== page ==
Feynman showed that his path integral is equivalent to Schrödinger’s equation. The benefit of Feynman’s method is a more intuitive prescription for how to deal with the quantum world: Sum up all the possibilities. Sum of All Ripples

Physicists soon came to understand particles as excitations in quantum fields — entities that fill space with values at every point. Where a particle might move from place to place along different paths, a field might ripple here and there in different ways.

Fortunately, the path integral works for quantum fields, too. “It’s obvious what to do,” said Gerald Dunne, a particle physicist at the University of Connecticut. “Instead of summing over all paths, you sum over all configurations of your fields.” You identify the field’s initial and final arrangements, then consider every possible history that links them.

Feynman himself leaned on the path integral to develop a quantum theory of the electromagnetic field in 1949. Others would work out how to calculate actions and amplitudes for fields representing other forces and particles. When modern physicists predict the outcome of a collision at the Large Hadron Collider in Europe, the path integral underlies many of their computations. The gift shop there even sells a coffee mug displaying an equation that can be used to calculate the path integral’s key ingredient: the action of the known quantum fields.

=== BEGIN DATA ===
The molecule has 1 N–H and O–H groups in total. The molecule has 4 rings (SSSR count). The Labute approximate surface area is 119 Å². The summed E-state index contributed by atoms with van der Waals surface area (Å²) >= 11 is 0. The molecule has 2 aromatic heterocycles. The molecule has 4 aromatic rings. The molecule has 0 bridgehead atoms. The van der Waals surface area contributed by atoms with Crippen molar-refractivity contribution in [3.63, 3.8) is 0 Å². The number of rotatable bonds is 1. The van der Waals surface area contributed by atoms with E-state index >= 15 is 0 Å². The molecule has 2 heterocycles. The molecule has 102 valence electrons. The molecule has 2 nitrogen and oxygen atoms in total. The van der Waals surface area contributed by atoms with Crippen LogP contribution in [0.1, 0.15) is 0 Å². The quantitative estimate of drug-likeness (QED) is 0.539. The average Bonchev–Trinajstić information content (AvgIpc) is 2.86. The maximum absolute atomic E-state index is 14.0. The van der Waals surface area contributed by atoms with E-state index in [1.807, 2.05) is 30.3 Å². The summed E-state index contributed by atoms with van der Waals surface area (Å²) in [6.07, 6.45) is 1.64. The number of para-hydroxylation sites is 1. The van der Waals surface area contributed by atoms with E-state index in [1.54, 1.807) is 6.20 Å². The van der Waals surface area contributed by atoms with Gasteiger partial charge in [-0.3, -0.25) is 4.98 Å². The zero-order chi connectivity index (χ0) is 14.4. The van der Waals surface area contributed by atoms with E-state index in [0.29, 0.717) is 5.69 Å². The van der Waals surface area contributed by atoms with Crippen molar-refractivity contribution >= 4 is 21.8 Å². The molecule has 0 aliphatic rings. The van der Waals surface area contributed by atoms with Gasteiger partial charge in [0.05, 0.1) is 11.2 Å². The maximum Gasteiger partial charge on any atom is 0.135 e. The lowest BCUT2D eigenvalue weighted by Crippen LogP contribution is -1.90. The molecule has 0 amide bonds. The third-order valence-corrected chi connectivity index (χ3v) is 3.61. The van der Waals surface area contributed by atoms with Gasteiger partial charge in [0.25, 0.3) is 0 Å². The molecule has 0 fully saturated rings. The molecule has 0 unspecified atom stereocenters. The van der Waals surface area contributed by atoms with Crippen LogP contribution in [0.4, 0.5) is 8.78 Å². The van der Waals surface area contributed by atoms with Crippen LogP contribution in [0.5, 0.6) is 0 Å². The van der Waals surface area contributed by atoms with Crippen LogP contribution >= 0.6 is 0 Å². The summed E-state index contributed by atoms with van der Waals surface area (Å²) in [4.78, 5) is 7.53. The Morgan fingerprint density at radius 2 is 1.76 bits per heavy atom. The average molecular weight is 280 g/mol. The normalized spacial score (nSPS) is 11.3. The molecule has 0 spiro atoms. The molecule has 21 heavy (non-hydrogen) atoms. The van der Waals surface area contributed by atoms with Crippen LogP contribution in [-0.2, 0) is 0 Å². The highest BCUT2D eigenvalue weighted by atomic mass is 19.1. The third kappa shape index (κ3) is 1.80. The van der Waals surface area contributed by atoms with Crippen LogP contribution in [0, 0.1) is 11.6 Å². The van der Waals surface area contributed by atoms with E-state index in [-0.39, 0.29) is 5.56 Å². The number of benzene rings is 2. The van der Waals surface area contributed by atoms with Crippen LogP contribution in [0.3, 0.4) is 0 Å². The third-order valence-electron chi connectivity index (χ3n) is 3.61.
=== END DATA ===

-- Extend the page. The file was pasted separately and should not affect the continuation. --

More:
“It’s absolutely fundamental to quantum physics,” Dunne said.

Despite its triumph in physics, the path integral makes mathematicians queasy. Even a simple particle moving through space has infinitely many possible paths. Fields are worse, with values that can change in infinitely many ways in infinitely many places. Physicists have clever techniques for coping with the teetering tower of infinities, but mathematicians argue that the integral was never designed to operate in such an infinite environment.

“It’s like black magic,” said Yen Chin Ong, a theoretical physicist at Yangzhou University in China who has a background in mathematics. “Mathematicians are not comfortable working with things where it’s not clear what’s going on.”

Yet it gets results that are beyond dispute. Physicists have even managed to estimate the path integral for the strong force, the extraordinarily complex interaction that holds together particles in atomic nuclei. They used two main hacks to do this. First, they made time an imaginary number, a strange trick that turns amplitudes into real numbers. Then they approximated the infinite space-time continuum as a finite grid. Practitioners of this “lattice” quantum field theory approach can use the path integral to calculate properties of protons and other particles that feel the strong force, overcoming rickety mathematics to get solid answers that match experiments.

“To someone like me in particle physics,” Dunne said, “that’s the proof that the thing works.” Space-Time = The Sum of What?

The greatest mystery in fundamental physics, however, sits beyond experimental reach. Physicists wish to understand the quantum origin of the force of gravity. In 1915, Albert Einstein recast gravity as the result of curves in the fabric of space and time. His theory revealed that the length of a measuring stick and the tick of a clock change from place to place — that space-time is a malleable field, in other words. Other fields have a quantum nature, so most physicists expect that space-time should too, and that the path integral should capture that behavior.